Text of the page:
We all read in the papers that some parents in the US paid money to universities so their children would get into them. We all knew that this is fraud, no explanation was needed.
Influencer marketing remains one of the hot new things in marketing. Brands pay successful Instagrammers with a high following, large amounts of money, in the hope these Influencers find the right people to buy their products from them. Instagrammers see this as an easy way to generate an income. They buy followers, organize commenting pods, and leave fake comments to gain followers. All the activities make them appear successful, and as if they are at the helm of a large fan group. A small group can create a buzz, and to outsiders, it can easily look as if they are indeed influential.
Do we really know who we are talking to on Instagram, and do we really know who arranges what with whom and how? No marketer can factually know whether the demographics, as in age, gender, family status are what they seem to be. In a time where people believe that literally everything goes, we know that everything is possible.
Engagement in the millions – Everybody involved just wants high numbers
Campaigns can look good on paper, the moment Instagrammers report back that engagement was in the millions, is fantastic. Everybody just wants high numbers. Brands naturally look for Instagrammers with a high following and often employ PR companies to arrange corporations with Instagrammers. As the intermediary, the PR companies know well how to best impress their clients, and in a rush, they also simply search for Instagrammers with a high following.
Everybody involved just wants high numbers. No one seems to worry where this behaviour is going to end.
Instagrammers arrange follower trains on Twitter, and they make them look harmless “Looking for inspiration on Instagram, please leave your handle below, and we can all follow each other”.
Together come hundreds and hundreds of likes and followers, and if you look closely, you are going to see the pattern, and that it is always the same users. Communities grow fast and end up being one large tribe. And as it all happens on social media, it stays exactly there within the tribe. Members of the community share content, and ‘like’ every content posted, but they aren’t the buyers.
The question is how to reach those customers and clients outside of that constructed bubble, and how to generate sales. Otherwise brands end up with millions of fake likes, fake comments, fake accounts, and with that generally lots of fake customers.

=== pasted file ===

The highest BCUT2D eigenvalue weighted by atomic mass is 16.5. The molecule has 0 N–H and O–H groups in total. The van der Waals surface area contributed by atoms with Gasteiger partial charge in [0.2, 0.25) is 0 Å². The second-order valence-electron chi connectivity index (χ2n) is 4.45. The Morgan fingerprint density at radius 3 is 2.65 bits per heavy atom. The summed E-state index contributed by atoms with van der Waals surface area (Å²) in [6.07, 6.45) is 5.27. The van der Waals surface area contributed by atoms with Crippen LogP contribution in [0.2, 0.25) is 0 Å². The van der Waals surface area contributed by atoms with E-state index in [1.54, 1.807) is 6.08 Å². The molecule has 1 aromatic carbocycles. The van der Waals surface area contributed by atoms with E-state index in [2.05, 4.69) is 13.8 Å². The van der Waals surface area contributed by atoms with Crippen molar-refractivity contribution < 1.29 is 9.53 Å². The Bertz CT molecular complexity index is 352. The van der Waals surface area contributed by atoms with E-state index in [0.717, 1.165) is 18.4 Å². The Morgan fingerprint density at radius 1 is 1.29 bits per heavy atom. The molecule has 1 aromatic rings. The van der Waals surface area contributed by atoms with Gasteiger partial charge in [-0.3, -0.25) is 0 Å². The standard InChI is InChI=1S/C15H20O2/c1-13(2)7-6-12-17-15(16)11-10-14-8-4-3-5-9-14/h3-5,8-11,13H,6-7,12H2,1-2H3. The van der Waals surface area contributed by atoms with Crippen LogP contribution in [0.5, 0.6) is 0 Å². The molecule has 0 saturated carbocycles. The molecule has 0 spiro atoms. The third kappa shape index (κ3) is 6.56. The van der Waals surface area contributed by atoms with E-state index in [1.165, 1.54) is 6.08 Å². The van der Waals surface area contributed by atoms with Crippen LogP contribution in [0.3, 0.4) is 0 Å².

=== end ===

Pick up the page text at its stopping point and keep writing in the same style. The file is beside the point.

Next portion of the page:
Conclusion – Working with ethical social media marketers pays off
Instagrammers should ask themselves whether they want to run an account as a business, and why they see the need to employ performance enhancing measures, and whether they understand that a faked Instagram account is fraud?
Before employing an Instagrammer, brands need to clarify, whether these buy followers, or ever bought followers, whether they buy likes or ever bought likes, whether Instagrammers engage in commenting pods or like groups, whether Instagrammers understand what a promotion is, and that they would need to mark promotional posts as advertising.
Engaging performance enhancing measures is one thing, denying these, that takes the whole thing one step further. It needs more of the criminal energy that Influencers who want to beat the algorithm probably not have.
When all is arranged, brands or PR agencies must ask Influencers to sign an ethical policy contract. That together with thorough Influencer audience analytics leads everyone involved closer to a successful cooperation.
Straightening things out might look insurmountable now. No one should sell their soul, only because they dream of beating the algorithm. There lays potential in Influencer Marketing.
Instagrammers should go clean, with starting the faked Instagram account again from scratch. An apology isn’t enough. Instagrammers who fake their accounts and who want to be taken serious need to better walk the talk and show how great the quality of their work is. Brands should understand that engagement can be enhanced easily and working with Social Media Marketer’s faked Instagram accounts can do real harm to the brand’s reputation.
Remember the parents who pay universities to get their children in? One can’t finger point to the parents who bribe universities, and then not be any better. A reputation for questionable ethical behaviour plus a wasted budget. Who wants to take responsibility for that?